Assessing Conservation Opportunities and
Conservation Planning


We believe that conservation decisions based on a scientific assessment of conservation opportunities achieve maximum impact. Science-based conservation decision-making can make a huge difference in maximizing the success of our conservation partners. This is especially important when financial and human resources are scarce – which is usually the case.

Conservation actions are often dominated by reactive rather than proactive approaches:

  1. Reacting to an immediate or future threat: (e.g. an environmental group reacts to a mining proposal, a logging operation, or an imminent development threat)
  2. Reacting to an chance opportunity: (e.g. a landowner approaches a land trust about a conservation easement, a parcel of land is on the market).

These approaches continue to be valid and will probably remain the dominant form of conservation action. However, proactive conservation approaches may often optimize the limited resources that are available for conservation. The main problem with the reactive approach to conservation is that very high conservation value properties may not be identified fast enough for the limited resources that are available for conservation actions to be applied to their protection. The highest conservation value properties often fall through the cracks. Unless the highest conservation opportunity properties are identified early, conservation organizations and public agencies may not have the resources left to enable their protection.

To achieve greatest success with the limited resources available for conservation, it is desirable to identify the highest conservation value areas using a systematic, objective approach, in advance of expenditure of significant resources. Early identification of the areas in most deserving and most in need of protection can maximize biodiversity protection, recreational opportunities and ecosystem services. It will ensure the most “bang” for the conservation “buck”. Scientific, spatially explicit analysis can identify these “very important places” (VIP) and help plan the best network of public and private protected areas.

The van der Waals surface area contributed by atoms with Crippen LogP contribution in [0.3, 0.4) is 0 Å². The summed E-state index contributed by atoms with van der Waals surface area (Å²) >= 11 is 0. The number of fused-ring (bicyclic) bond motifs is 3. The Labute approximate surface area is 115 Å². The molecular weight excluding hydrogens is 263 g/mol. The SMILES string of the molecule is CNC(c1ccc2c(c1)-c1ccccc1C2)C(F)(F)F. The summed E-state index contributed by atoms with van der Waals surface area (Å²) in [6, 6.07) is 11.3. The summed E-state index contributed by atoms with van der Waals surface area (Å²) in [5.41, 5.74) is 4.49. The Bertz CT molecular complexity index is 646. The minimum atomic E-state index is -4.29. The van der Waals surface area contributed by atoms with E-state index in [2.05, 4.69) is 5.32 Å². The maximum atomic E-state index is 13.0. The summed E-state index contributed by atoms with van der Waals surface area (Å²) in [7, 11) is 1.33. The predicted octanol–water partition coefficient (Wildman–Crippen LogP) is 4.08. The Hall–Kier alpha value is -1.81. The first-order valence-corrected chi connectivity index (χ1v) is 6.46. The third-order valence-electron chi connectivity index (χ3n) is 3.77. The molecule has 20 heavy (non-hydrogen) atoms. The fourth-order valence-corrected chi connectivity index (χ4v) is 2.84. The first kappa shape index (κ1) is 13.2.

When conservation funding is limited, the development of systematic, objective conservation priorities becomes more important. It will help ensure that those dwindling resources are spent on the conservation actions that will protect the most areas with the highest biodiversity and value to people, rather than exhausting those resources in a more random fashion using the classic reactionary approach. Establishment of a robust and meaningful set of conservation priorities does take some time and resources to accomplish, but the rewards will soon greatly outpace the expenditures.

Pacific Biodiversity Institute offers conservation organizations and public agencies assistance with proactive, science-based assessment of conservation opportunities through implementation of a time-proven, objective, and scientifically credible process. This process is driven by objective data about the physical, biological, social and political dimensions of the landscape of concern, be it a watershed, a state, a region or a larger geographic unit. We have experience in the establishment of conservation priorities in small watersheds and at state-wide spatial scales. Also, important in the process is the integration of the many viewpoints that various stakeholders have about what attributes of a potential conservation property are most important. There are no “right answers” in the establishment of conservation priorities. Pacific Biodiversity Institute specializes in the development of decision support systems that can incorporate the priorities of various stakeholders and then return results in an iterative fashion. This can allow the selection of a suite of properties of highest conservation value to a diverse group of stakeholders, as well as allowing each stakeholder to view their own set of highest conservation value parcels.

You can learn more about our work in assessing conservation opportunities on our publications page.


[Return to Parent Page]


Copyright © Pacific Biodiversity Institute
PO Box 298, 517 Lufkin Lane
Winthrop, WA 98862 509-996-2490